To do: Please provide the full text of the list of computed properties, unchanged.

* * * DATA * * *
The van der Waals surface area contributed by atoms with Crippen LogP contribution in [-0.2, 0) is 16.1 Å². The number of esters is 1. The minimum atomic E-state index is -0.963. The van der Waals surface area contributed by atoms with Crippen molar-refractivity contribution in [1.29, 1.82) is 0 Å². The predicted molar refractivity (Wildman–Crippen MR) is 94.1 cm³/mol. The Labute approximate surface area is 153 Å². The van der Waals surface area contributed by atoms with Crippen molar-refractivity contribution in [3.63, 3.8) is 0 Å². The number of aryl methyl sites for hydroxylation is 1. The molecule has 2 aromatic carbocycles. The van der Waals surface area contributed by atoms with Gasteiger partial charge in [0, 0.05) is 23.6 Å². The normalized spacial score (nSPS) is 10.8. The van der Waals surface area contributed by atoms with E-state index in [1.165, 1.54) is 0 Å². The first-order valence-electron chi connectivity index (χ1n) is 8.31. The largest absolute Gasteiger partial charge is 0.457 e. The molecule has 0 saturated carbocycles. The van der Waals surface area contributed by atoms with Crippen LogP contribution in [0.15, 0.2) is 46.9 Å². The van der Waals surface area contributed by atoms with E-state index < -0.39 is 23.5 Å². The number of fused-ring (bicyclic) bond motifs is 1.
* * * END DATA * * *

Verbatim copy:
The van der Waals surface area contributed by atoms with Crippen LogP contribution in [-0.2, 0) is 16.1 Å². The number of esters is 1. The minimum atomic E-state index is -0.963. The van der Waals surface area contributed by atoms with Crippen molar-refractivity contribution in [1.29, 1.82) is 0 Å². The predicted molar refractivity (Wildman–Crippen MR) is 94.1 cm³/mol. The Labute approximate surface area is 153 Å². The van der Waals surface area contributed by atoms with Crippen molar-refractivity contribution in [3.63, 3.8) is 0 Å². The number of aryl methyl sites for hydroxylation is 1. The molecule has 2 aromatic carbocycles. The van der Waals surface area contributed by atoms with Gasteiger partial charge in [0, 0.05) is 23.6 Å². The normalized spacial score (nSPS) is 10.8. The van der Waals surface area contributed by atoms with E-state index in [1.165, 1.54) is 0 Å². The first-order valence-electron chi connectivity index (χ1n) is 8.31. The largest absolute Gasteiger partial charge is 0.457 e. The molecule has 0 saturated carbocycles. The van der Waals surface area contributed by atoms with Crippen LogP contribution in [0.15, 0.2) is 46.9 Å². The van der Waals surface area contributed by atoms with E-state index < -0.39 is 23.5 Å². The number of fused-ring (bicyclic) bond motifs is 1.